04/11/2009 05:12 am ET Updated May 25, 2011

Why Individualists Are More Vulnerable to Dictatorship

After the Olympics last fall David Brooks wrote a thoughtful article comparing individualism and collectivism. He cited studies showing that individualists fail to see contexts and tend to overestimate themselves, while collectivists see relationships and tend to underestimate themselves. He seemed to be acknowledging that despite the failure of communism, and the economic superiority of the individualistic mentality, the collectivist mentality might have something to offer. It was a fine, balanced analysis, marred only by a deeply erroneous final sentence summing up the "ideal of harmonious collectivism". This, he says, is "a useful ideology for aspiring autocrats".

The truth is, history and research both tell us that the reverse is true--that a collective mentality is the best protection against autocracy. After all, the oldest strategy in the world is 'divide and conquer'.

When De Tocqueville came to the United States in the mid-19th century it wasn't just the personal freedom of Americans that impressed him, it was the incredible proliferation of associations--of clubs, societies, and activist groups. And this is, in fact, what political scientist Robert Putnam found differentiated the democratic Northern Italian from the authoritarian, mafia-dominated South. The North was characterized by a rich variety of clubs and societies. The Southerners, by contrast, were suspicious of their neighbors, saw any kind of cooperative behavior as dangerous, and longed for stronger law enforcement. Their relationships were vertical rather than horizontal, due to their dependence upon wealthy land-holding patrons who doled out favors to the subservient.

Despots are not afraid of individuals. They're afraid of populations. But the ideal American hero is a loner, and hence, a loser. We celebrate the Cowboy, incapable of cooperating with anyone, and hence no threat to those in power. Action movies are full of them--lone Rambos and Bonds, blasting away at the enemy, heroic in the movies, utterly ineffectual In real life. (As symbols, of course, they're very effective in persuading the ovine to smoke, be paranoid, and carry guns).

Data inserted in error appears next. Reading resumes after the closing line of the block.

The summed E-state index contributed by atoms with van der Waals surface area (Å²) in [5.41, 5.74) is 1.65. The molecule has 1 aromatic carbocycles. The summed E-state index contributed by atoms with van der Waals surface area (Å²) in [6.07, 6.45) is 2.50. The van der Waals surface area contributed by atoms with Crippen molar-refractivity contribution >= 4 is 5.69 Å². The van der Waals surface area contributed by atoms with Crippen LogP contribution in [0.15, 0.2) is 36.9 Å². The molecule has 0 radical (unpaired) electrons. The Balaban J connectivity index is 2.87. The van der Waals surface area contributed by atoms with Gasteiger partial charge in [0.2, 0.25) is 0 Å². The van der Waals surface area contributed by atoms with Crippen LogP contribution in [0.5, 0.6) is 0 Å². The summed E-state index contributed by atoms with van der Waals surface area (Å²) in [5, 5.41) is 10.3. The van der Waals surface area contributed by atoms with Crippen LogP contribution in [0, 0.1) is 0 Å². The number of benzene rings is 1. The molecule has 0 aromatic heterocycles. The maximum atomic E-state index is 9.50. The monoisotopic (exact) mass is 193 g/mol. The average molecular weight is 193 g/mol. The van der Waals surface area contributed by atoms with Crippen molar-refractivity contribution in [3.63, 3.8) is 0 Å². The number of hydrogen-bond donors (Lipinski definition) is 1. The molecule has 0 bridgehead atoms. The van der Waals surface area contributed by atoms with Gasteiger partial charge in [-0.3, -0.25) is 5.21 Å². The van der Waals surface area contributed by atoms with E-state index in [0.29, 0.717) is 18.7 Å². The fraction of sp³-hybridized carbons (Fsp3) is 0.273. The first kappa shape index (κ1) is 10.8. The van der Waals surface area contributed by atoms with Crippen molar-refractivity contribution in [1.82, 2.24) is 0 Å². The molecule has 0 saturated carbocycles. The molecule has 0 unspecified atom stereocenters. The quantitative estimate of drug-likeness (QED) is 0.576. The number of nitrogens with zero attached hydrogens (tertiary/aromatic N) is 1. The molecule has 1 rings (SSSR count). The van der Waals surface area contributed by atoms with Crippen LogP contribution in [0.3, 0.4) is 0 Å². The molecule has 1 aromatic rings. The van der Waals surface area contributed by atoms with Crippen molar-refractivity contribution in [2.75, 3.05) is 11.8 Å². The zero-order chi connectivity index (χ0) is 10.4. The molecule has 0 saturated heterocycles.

As Putnam observed in his book Bowling Alone, voluntary associations in the United States have been on the decline for many decades. There are many reasons for this, but the rise of strongly anti-democratic media is certainly one.

After the last individualistic greed orgy brought about the 1929 catastrophe, ordinary people realized they needed to band together to protect themselves. Veterans marched on Washington, unions fought for decent wages, and so on. FDR got the credit (and blame) for institutionalizing what ordinary Americans in cooperation had initiated. Then the 'Red Scare' of the Forties and Fifties gave Republicans a prime opportunity to demonize as 'communistic' any sign of collaboration among peers. Republicans, who have never really cottoned to democracy--except as a code word for free market capitalism--have made good use of individualistic ideology.

One reason Americans are so confused on this issue is because authoritarians of every stripe--in the military, in schools, in bureaucratic corporations, in mafia movies--use the word 'cooperation' as a euphemism for obedience.

The freedom individuals have in our society is something to be treasured, but the moment individualistic ideology begins to cripple our ability to cooperate in order to achieve common goals, authoritarian rule is only a whisper away.

In his inauguration speech, Obama talked of a whole new way of doing things. To understand the cultural paradigm shift that engendered this change--the shift that both Bush and the Taliban have resisted so fiercely, see my website for information on THE CHRYSALIS EFFECT: THE METAMORPHOSIS OF GLOBAL CULTURE.